- BJP won 105 votes in floor test, Congress-JDS coalition got 99
- The BJP tweeted it was end of an era of "corrupt and unholy alliance"
- "People were fed up of this government," BS Yeddyurappa said
With smiles and victory signs, the BJP on Tuesday prepared to take power in Karnataka 14 months after it failed to rustle up the numbers to rule after the assembly election in which no party could win a majority.
BS Yeddyurappa, who had waited patiently for a trust vote for four days and said he was prepared to sit in the assembly till midnight, is set to be Chief Minister for the fourth time.
The BJP won 105 votes to the Congress-Janata Dal Secular's 99 in the trust vote that took place after a dragging debate that featured several speakers and was described as an attempt to stall a vote the coalition was certain to lose.
In the 225-member Karnataka Assembly, 20 were not present in the House for the floor test.
"It is a victory of democracy, it will be a new era of development," Mr Yeddyurappa said on the steps of the Vidhana Soudha or assembly building.
"People were fed up of this government," he said, adding that his government would focus on farmers.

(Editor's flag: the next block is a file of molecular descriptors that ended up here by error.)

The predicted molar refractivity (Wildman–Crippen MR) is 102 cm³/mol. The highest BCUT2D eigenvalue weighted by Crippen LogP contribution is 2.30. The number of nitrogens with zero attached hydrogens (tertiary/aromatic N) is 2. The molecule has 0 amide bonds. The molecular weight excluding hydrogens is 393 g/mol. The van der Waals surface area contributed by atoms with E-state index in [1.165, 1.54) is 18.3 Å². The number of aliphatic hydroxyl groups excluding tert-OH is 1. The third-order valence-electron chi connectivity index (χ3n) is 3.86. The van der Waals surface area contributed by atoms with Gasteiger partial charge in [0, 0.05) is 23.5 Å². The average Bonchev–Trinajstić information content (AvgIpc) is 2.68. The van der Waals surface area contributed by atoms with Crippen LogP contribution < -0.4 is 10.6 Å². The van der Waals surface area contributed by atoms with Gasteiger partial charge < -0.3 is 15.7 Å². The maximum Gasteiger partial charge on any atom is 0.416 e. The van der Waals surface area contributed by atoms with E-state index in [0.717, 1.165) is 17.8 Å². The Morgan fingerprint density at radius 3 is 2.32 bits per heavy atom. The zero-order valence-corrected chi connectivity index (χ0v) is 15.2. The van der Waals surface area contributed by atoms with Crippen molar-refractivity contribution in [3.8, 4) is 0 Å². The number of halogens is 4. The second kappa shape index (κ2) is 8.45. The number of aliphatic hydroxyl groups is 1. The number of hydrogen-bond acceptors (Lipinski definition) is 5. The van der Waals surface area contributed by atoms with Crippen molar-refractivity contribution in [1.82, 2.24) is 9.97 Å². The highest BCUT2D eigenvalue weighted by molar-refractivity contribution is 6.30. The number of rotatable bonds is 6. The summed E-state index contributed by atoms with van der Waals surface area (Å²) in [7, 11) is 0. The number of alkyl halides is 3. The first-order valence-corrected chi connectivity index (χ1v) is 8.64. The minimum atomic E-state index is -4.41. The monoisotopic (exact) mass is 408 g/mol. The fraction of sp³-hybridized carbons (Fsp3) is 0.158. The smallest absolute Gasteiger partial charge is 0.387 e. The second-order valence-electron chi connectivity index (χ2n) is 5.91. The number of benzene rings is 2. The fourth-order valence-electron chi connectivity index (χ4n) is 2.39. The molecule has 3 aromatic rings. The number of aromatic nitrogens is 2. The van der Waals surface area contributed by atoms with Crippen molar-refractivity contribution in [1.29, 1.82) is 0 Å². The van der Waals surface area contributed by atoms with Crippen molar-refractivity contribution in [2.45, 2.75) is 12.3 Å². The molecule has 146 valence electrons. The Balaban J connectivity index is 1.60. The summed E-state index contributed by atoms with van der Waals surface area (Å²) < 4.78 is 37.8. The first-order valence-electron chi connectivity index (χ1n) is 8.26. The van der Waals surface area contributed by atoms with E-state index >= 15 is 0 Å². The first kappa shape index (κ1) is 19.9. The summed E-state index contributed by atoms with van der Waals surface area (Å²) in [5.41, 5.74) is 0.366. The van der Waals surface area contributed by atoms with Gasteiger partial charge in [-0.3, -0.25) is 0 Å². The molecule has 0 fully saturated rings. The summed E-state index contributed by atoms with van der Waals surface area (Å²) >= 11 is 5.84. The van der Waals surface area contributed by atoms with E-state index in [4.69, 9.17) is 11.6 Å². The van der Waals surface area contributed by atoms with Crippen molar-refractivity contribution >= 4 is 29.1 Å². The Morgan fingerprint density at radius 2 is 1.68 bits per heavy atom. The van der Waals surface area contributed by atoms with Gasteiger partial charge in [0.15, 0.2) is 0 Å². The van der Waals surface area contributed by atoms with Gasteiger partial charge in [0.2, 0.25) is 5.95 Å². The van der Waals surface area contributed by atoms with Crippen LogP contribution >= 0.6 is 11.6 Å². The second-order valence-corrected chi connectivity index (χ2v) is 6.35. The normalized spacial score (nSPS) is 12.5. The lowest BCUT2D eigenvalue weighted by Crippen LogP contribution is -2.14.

The BJP tweeted that it was the "Game of Karma".
"It's the end of an era of corrupt and unholy alliance. We promise stable and able governance to the people of Karnataka. Together we will make Karnataka prosperous again," tweeted BJP Karnataka after its inevitable victory in the test of strength.
At 76, Mr Yeddyurappa is past the BJP's 75-year age cut-off for elected members, but an exemption has been made for the veteran warhorse of the party in Karnataka, a state where the BJP formed its first ever government in the south and which is seen as a beachhead for advancing into other states dominated by regional parties.
Mr Yeddyurappa's last term was just two-and-a-half days old. After being sworn in just after the Karnataka election in May last year, he failed to rack up majority support with the Congress and the JDS zealously guarding their lawmakers and ferrying them in and out of town to stymie attempts to lure them away.
The tables turned within a year. The Congress-JDS coalition struggled with infighting and accused the BJP of working meticulously to divide its ranks and draw away lawmakers as part of what was dubbed "operation kamala (lotus, BJP's symbol)".
Over the past two weeks, the Congress and outgoing Chief Minister HD Kumaraswamy's JDS watched helplessly as 16 lawmakers quit and two independent members pulled out support.
The rebel lawmakers flew to Mumbai and stationed themselves at a five-star hotel where even the Congress's chief troubleshooter DK Shivakumar was turned away.
The rebels refused to return and made it clear that this time, nothing would change their mind. The BJP firmly denied any role in the exodus.
Mr Yeddyurappa has been chief minister in 2007 and 2008, but could never complete a term.
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